Software School Tackles Fake Degrees Using the Blockchain

San Francisco's new software engineering school, Holberton, has announced it will tackle fake degrees using bitcoin technology.

AccessTimeIconOct 23, 2015 at 11:13 a.m. UTC
Updated Dec 10, 2022 at 8:17 p.m. UTC

San Francisco's new software engineering school, Holberton, has announced it will tackle fake degrees using bitcoin technology.

In partnership with Bitproof, the notary startup founded by teenager Louison Dumont, Holberton will issue every graduate with certificate that can be verified on bitcoin's blockchain using a Digital Certificate Number (DCN).

While statistics on the prevalence of fake college degrees is thin on the ground, 86% of employers in a recent survey said they'd found candidates lying on their CV. In addition, fake certificates are widely available and cheap to buy.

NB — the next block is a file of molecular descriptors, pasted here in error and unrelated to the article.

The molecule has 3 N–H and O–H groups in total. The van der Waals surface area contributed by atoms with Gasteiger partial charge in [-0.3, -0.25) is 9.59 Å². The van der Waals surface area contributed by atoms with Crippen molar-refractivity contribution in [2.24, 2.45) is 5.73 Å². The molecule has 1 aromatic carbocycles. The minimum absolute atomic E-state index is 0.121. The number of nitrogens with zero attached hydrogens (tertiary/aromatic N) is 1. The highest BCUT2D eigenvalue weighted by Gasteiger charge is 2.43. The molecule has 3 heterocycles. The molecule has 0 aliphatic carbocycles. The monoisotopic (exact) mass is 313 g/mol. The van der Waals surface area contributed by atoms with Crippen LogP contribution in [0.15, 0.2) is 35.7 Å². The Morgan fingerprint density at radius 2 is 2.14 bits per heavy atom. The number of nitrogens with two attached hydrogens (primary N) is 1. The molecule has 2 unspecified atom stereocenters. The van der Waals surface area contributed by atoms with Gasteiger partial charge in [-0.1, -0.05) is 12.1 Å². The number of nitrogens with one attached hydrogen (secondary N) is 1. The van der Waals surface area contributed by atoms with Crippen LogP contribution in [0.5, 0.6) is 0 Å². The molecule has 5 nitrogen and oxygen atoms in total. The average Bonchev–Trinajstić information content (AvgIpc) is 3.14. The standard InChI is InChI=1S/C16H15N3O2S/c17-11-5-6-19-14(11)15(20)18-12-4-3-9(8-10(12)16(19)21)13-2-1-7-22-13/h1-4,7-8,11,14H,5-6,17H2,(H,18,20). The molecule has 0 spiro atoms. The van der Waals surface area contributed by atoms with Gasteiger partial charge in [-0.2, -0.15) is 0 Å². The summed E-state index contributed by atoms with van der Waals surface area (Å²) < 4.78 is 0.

Inserting degree information into the blockchain could be a faster, cheaper solution for employers, said Sylvain Kalache, the co-founder of Holberton School:

"It is much more efficient, secure, and simple than what you can find today in the industry. We think first about our students – we want to make sure that our certificates will always remain valid and verifiable by employers. It will also keep them safe and impossible to copy or hack."

"The blockchain is the future of certification, and we believe that in the following years, more schools will use the public blockchain to secure their certificates and diplomas," he added.

Indeed, The University of Nicosia began issuing blockchain-verifiable certificates for its introductory MOOC last September, while others have been adding the technology into the classroom.

Holberton School launched earlier this month, following a $2m seed round from Silicon Valley's elite, to address the shortage of programmers. An alternative to traditional theory-driven courses, it aims to build 32 'full stack' engineers in two years.

Students in the first intake this coming January will spend their first day at Holberton building their own PC.

Degree image via Shutterstock


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